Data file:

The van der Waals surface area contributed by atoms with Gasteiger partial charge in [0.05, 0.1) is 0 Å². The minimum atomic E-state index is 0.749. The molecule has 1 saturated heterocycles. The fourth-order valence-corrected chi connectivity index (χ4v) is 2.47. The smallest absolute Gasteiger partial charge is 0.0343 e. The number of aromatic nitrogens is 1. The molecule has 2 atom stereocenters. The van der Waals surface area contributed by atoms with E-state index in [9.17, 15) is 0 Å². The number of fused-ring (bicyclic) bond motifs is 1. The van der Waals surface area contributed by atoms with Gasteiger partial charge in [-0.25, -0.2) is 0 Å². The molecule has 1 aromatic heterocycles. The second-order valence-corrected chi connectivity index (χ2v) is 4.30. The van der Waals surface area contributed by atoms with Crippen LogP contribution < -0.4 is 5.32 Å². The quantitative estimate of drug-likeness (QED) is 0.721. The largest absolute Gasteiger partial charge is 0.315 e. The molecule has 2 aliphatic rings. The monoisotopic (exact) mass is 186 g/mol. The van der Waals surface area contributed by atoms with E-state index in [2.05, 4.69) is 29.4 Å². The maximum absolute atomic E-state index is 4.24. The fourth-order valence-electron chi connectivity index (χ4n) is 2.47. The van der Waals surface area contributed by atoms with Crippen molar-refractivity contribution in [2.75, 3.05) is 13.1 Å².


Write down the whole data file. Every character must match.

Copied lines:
The van der Waals surface area contributed by atoms with Gasteiger partial charge in [0.05, 0.1) is 0 Å². The minimum atomic E-state index is 0.749. The molecule has 1 saturated heterocycles. The fourth-order valence-corrected chi connectivity index (χ4v) is 2.47. The smallest absolute Gasteiger partial charge is 0.0343 e. The number of aromatic nitrogens is 1. The molecule has 2 atom stereocenters. The van der Waals surface area contributed by atoms with E-state index in [9.17, 15) is 0 Å². The number of fused-ring (bicyclic) bond motifs is 1. The van der Waals surface area contributed by atoms with Gasteiger partial charge in [-0.25, -0.2) is 0 Å². The molecule has 1 aromatic heterocycles. The second-order valence-corrected chi connectivity index (χ2v) is 4.30. The van der Waals surface area contributed by atoms with Crippen LogP contribution < -0.4 is 5.32 Å². The quantitative estimate of drug-likeness (QED) is 0.721. The largest absolute Gasteiger partial charge is 0.315 e. The molecule has 2 aliphatic rings. The monoisotopic (exact) mass is 186 g/mol. The van der Waals surface area contributed by atoms with E-state index in [2.05, 4.69) is 29.4 Å². The maximum absolute atomic E-state index is 4.24. The fourth-order valence-electron chi connectivity index (χ4n) is 2.47. The van der Waals surface area contributed by atoms with Crippen molar-refractivity contribution in [2.75, 3.05) is 13.1 Å².